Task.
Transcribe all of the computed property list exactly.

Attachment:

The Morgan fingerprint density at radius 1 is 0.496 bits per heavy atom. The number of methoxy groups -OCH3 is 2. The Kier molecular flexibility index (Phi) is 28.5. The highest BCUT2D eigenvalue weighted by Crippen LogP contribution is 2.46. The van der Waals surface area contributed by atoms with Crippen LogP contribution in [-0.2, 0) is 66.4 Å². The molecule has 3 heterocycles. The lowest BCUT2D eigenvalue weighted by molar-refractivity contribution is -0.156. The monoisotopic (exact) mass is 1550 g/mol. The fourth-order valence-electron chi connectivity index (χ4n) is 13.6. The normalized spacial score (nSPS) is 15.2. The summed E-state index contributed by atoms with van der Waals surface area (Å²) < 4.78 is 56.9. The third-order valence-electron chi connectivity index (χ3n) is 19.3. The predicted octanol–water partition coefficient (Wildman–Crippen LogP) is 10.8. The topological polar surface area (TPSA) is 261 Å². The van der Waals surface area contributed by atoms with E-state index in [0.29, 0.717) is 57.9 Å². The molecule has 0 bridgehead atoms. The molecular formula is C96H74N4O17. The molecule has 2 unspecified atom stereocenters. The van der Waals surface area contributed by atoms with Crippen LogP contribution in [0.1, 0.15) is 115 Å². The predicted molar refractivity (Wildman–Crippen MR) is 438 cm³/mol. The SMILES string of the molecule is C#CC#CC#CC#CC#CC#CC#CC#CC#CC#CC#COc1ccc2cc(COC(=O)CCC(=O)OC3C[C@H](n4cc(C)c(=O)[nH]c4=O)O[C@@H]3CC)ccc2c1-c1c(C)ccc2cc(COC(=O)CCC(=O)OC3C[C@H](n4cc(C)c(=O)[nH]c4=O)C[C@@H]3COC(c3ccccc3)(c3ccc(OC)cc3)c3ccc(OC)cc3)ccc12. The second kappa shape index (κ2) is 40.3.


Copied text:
The Morgan fingerprint density at radius 1 is 0.496 bits per heavy atom. The number of methoxy groups -OCH3 is 2. The Kier molecular flexibility index (Phi) is 28.5. The highest BCUT2D eigenvalue weighted by Crippen LogP contribution is 2.46. The van der Waals surface area contributed by atoms with Crippen LogP contribution in [-0.2, 0) is 66.4 Å². The molecule has 3 heterocycles. The lowest BCUT2D eigenvalue weighted by molar-refractivity contribution is -0.156. The monoisotopic (exact) mass is 1550 g/mol. The fourth-order valence-electron chi connectivity index (χ4n) is 13.6. The normalized spacial score (nSPS) is 15.2. The summed E-state index contributed by atoms with van der Waals surface area (Å²) < 4.78 is 56.9. The third-order valence-electron chi connectivity index (χ3n) is 19.3. The predicted octanol–water partition coefficient (Wildman–Crippen LogP) is 10.8. The topological polar surface area (TPSA) is 261 Å². The van der Waals surface area contributed by atoms with E-state index in [0.29, 0.717) is 57.9 Å². The molecule has 0 bridgehead atoms. The molecular formula is C96H74N4O17. The molecule has 2 unspecified atom stereocenters. The van der Waals surface area contributed by atoms with Crippen LogP contribution in [0.1, 0.15) is 115 Å². The predicted molar refractivity (Wildman–Crippen MR) is 438 cm³/mol. The SMILES string of the molecule is C#CC#CC#CC#CC#CC#CC#CC#CC#CC#CC#COc1ccc2cc(COC(=O)CCC(=O)OC3C[C@H](n4cc(C)c(=O)[nH]c4=O)O[C@@H]3CC)ccc2c1-c1c(C)ccc2cc(COC(=O)CCC(=O)OC3C[C@H](n4cc(C)c(=O)[nH]c4=O)C[C@@H]3COC(c3ccccc3)(c3ccc(OC)cc3)c3ccc(OC)cc3)ccc12. The second kappa shape index (κ2) is 40.3.